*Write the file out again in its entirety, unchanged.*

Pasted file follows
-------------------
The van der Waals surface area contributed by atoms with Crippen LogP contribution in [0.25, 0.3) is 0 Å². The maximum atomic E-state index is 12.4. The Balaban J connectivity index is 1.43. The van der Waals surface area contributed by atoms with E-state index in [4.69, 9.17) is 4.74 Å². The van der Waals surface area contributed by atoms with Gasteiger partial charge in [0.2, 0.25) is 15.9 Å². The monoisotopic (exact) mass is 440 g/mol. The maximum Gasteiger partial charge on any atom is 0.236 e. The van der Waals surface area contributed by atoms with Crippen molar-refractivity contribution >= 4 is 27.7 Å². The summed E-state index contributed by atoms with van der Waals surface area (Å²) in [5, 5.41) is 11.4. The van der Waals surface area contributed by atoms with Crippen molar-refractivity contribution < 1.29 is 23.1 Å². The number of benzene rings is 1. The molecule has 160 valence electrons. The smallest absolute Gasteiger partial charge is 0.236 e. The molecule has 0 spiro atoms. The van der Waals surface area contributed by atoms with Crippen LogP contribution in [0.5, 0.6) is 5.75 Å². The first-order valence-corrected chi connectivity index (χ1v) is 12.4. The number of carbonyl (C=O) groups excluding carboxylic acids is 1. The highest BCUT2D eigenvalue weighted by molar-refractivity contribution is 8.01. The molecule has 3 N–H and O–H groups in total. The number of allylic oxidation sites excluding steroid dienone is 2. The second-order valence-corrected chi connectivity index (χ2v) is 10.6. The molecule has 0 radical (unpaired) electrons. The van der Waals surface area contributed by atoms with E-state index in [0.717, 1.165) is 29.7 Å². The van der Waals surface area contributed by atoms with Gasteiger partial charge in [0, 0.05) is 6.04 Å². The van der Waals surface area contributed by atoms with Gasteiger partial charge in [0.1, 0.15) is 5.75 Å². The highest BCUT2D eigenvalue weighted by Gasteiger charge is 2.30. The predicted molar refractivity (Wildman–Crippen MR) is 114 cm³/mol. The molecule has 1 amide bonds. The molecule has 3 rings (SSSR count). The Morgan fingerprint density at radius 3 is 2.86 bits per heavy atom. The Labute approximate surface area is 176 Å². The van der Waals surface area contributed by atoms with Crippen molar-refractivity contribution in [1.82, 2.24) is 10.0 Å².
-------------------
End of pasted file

The van der Waals surface area contributed by atoms with Crippen LogP contribution in [0.25, 0.3) is 0 Å². The maximum atomic E-state index is 12.4. The Balaban J connectivity index is 1.43. The van der Waals surface area contributed by atoms with E-state index in [4.69, 9.17) is 4.74 Å². The van der Waals surface area contributed by atoms with Gasteiger partial charge in [0.2, 0.25) is 15.9 Å². The monoisotopic (exact) mass is 440 g/mol. The maximum Gasteiger partial charge on any atom is 0.236 e. The van der Waals surface area contributed by atoms with Crippen molar-refractivity contribution >= 4 is 27.7 Å². The summed E-state index contributed by atoms with van der Waals surface area (Å²) in [5, 5.41) is 11.4. The van der Waals surface area contributed by atoms with Crippen molar-refractivity contribution < 1.29 is 23.1 Å². The number of benzene rings is 1. The molecule has 160 valence electrons. The smallest absolute Gasteiger partial charge is 0.236 e. The molecule has 0 spiro atoms. The van der Waals surface area contributed by atoms with Crippen LogP contribution in [0.5, 0.6) is 5.75 Å². The first-order valence-corrected chi connectivity index (χ1v) is 12.4. The number of carbonyl (C=O) groups excluding carboxylic acids is 1. The highest BCUT2D eigenvalue weighted by molar-refractivity contribution is 8.01. The molecule has 3 N–H and O–H groups in total. The number of allylic oxidation sites excluding steroid dienone is 2. The second-order valence-corrected chi connectivity index (χ2v) is 10.6. The molecule has 0 radical (unpaired) electrons. The van der Waals surface area contributed by atoms with E-state index in [0.717, 1.165) is 29.7 Å². The van der Waals surface area contributed by atoms with Gasteiger partial charge in [0, 0.05) is 6.04 Å². The van der Waals surface area contributed by atoms with Gasteiger partial charge in [0.1, 0.15) is 5.75 Å². The highest BCUT2D eigenvalue weighted by Gasteiger charge is 2.30. The predicted molar refractivity (Wildman–Crippen MR) is 114 cm³/mol. The molecule has 1 amide bonds. The molecule has 3 rings (SSSR count). The Morgan fingerprint density at radius 3 is 2.86 bits per heavy atom. The Labute approximate surface area is 176 Å². The van der Waals surface area contributed by atoms with Crippen molar-refractivity contribution in [1.82, 2.24) is 10.0 Å².